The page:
turnover is another impediment to recruitment and shop floor organisation. 
Women, migrants and young workers, who may be new to the workforce, often 
have little knowledge of their rights.

The nature of the industry lends itself to employer intimidation. Ricjie 
Ramsahoye is a grade 2 food and beverage attendant at the ANA hotel in 
Sydney: "This ... fear of recrimination and future discrimination 
resurfaced when I discussed the issue of overtime with full-time employees 
at the ANA, particularly the chefs.

"They told me that they would frequently work 55-60 hours per week, were 
not paid any overtime for the extra hours, were asked not to complete any 
routine authorisation forms, were told not to write down the overtime on 
their timesheets and were instructed to write down that they had taken a 
break after five hours even if they had not.

"It was made clear to them that if they did not comply with these 
instructions, it would have a negative impact on their careers.

"They were repeatedly informed that these work practices were part of the 
culture at the ANA, that unpaid overtime was `part of their job 
description'. Even those chefs who did write the actual number of hours 
worked on their timesheets were never paid for them."

Flexible hours push

Because working arrangements in the hospitality industry are often 
determined at the workplace, enterprise agreements have not been common.

In 1998, less than a third of hospitality workplaces with 20 or more 
employees had any of their conditions regulated by certified agreement. 
Employers had found that award provisions had been sufficiently flexible to 
achieve what they wanted.

Nevertheless, in the late 1990s the hospitality industry was at the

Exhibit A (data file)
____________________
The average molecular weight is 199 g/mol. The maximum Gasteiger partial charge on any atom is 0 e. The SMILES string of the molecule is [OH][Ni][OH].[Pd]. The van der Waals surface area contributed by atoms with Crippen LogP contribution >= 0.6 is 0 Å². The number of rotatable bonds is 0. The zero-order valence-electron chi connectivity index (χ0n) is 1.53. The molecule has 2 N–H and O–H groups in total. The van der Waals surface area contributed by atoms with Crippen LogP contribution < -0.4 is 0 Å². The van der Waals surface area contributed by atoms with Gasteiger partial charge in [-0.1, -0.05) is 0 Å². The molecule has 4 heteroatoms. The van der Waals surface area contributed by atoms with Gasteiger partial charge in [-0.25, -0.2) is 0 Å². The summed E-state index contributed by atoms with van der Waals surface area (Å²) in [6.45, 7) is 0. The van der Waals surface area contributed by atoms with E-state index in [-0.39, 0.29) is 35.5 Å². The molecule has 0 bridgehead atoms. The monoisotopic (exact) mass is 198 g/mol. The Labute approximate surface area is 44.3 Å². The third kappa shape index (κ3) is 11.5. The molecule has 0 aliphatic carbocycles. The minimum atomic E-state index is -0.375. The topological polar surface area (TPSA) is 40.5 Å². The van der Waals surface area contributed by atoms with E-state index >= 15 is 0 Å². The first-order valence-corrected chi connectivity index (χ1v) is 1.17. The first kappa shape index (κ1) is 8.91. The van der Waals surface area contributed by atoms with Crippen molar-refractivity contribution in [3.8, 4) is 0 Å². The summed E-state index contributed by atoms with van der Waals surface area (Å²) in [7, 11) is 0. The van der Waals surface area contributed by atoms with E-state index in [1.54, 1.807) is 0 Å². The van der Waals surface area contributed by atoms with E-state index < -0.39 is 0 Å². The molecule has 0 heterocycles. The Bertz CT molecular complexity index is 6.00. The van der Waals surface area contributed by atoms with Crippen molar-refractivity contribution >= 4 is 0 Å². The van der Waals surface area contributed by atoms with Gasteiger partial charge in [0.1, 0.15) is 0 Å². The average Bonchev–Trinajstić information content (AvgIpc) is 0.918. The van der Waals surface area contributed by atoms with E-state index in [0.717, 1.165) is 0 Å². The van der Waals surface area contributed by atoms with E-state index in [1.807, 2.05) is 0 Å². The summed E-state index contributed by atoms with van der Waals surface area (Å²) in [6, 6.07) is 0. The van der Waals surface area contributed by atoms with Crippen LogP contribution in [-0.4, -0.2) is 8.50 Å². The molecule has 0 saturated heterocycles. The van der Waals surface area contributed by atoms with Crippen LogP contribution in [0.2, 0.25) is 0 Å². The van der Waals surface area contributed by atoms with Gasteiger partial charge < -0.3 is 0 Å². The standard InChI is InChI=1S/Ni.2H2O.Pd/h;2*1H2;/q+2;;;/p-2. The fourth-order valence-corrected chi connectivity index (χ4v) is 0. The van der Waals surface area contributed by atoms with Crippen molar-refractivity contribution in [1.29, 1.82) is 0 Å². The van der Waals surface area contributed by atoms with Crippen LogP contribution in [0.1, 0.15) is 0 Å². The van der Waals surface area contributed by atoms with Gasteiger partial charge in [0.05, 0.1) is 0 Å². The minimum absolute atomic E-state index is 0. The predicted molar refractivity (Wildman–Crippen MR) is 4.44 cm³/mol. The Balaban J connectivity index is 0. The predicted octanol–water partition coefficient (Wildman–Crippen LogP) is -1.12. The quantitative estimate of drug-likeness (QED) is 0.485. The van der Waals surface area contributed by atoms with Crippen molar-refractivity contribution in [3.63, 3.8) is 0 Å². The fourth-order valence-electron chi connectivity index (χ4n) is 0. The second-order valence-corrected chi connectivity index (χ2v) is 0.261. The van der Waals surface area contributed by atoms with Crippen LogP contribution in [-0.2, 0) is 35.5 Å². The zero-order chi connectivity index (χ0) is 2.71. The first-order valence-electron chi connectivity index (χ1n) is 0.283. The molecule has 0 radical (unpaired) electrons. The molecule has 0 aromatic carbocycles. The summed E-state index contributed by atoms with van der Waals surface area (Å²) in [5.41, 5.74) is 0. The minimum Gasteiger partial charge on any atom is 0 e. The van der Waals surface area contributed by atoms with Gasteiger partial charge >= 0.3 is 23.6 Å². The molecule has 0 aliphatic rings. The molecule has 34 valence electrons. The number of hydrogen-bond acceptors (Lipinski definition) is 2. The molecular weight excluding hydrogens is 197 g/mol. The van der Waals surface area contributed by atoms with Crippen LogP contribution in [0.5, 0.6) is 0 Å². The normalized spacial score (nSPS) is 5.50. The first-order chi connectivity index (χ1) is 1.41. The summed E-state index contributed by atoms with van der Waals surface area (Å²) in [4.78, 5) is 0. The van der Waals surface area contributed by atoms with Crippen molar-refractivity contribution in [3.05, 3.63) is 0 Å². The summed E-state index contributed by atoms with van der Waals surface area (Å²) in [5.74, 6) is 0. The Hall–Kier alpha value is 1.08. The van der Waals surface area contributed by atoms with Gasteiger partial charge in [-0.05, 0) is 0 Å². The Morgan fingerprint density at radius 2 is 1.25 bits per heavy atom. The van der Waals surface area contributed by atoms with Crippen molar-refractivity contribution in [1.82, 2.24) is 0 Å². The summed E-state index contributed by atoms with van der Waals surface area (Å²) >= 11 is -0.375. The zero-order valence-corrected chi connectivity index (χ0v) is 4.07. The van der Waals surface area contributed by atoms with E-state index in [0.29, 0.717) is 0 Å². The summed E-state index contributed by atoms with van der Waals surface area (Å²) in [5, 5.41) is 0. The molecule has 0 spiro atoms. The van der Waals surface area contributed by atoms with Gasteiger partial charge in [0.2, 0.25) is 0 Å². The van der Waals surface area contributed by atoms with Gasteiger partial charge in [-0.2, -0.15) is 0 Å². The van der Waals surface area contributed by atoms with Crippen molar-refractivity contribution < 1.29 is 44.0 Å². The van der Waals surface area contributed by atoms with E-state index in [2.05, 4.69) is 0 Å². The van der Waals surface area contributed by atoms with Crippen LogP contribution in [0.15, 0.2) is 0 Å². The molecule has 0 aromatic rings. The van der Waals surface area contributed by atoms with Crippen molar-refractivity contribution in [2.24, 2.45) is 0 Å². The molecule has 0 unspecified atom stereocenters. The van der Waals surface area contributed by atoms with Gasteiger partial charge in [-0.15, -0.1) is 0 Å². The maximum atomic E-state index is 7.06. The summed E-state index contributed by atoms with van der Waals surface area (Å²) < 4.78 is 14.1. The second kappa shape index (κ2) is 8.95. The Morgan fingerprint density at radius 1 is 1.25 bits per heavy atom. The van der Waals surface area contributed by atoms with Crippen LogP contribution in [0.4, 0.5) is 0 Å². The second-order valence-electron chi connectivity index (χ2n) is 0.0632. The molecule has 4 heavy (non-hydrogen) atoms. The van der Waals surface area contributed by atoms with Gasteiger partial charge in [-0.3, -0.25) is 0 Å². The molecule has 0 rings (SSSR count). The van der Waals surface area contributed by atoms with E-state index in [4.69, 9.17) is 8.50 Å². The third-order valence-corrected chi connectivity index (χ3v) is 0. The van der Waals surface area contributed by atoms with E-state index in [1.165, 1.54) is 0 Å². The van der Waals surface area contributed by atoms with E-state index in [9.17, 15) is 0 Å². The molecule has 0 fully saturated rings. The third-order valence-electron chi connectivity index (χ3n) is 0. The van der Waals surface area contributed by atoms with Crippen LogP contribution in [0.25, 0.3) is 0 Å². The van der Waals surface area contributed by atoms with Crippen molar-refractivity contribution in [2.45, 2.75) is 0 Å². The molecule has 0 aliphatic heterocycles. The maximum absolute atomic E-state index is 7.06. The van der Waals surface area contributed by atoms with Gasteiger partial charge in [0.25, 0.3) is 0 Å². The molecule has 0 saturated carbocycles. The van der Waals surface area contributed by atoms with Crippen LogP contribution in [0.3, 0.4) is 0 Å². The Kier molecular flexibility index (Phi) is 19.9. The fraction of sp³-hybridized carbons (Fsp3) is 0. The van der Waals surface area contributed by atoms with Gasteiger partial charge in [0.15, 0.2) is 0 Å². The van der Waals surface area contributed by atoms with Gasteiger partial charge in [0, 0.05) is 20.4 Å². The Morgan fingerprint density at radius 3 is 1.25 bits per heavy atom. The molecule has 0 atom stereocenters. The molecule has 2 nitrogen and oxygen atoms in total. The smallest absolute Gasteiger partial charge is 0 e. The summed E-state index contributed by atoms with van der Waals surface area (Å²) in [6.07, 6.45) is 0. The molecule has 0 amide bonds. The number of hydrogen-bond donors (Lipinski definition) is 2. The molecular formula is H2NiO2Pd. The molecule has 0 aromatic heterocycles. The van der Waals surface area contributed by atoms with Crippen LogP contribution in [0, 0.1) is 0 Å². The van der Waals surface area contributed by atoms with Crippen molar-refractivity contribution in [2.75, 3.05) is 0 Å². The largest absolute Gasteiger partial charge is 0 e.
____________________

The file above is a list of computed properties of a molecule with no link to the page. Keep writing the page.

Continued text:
forefront of a concerted move by employers for more flexible working hours.

The vehicle chosen by the employers was the award simplification 
requirements, award stripping, in the Workplace Relations Act.

The Act stipulated that by June 30, 1998, awards were to be simplified to 
20 "allowable matters". Conditions of work deemed non-allowable would 
either lapse or be left to negotiation through enterprise or individual 
bargaining.

In February 1997, the Australian Hotels Association (AHA), the major 
employer organisation in the sector, in conjunction with the Australian 
Chamber of Commerce and Industry, applied to vary the Hospitality Industry 
 Accommodation, Hotels, Resorts and Gaming Award.

The application was seen as a test case that would establish guidelines for 
the stripping of all awards.

The AHA wanted 53 conditions removed from the award, including limits on 
overtime required, guaranteed minimum rostered hours a week for part-time 
workers, penalty rates and the union's rights of representation.

The Federal Government and all the state governments, except NSW, supported 
the AHA's case in the Australian Industrial Relations Commission.

The LHMU strongly opposed the employer and government submissions, arguing 
that the Commission should maintain a safety net of "fair minimum wages and 
conditions".

But the outcome was that the provisions placing limitations on part-time 
work, the requirement that employers consult with the union before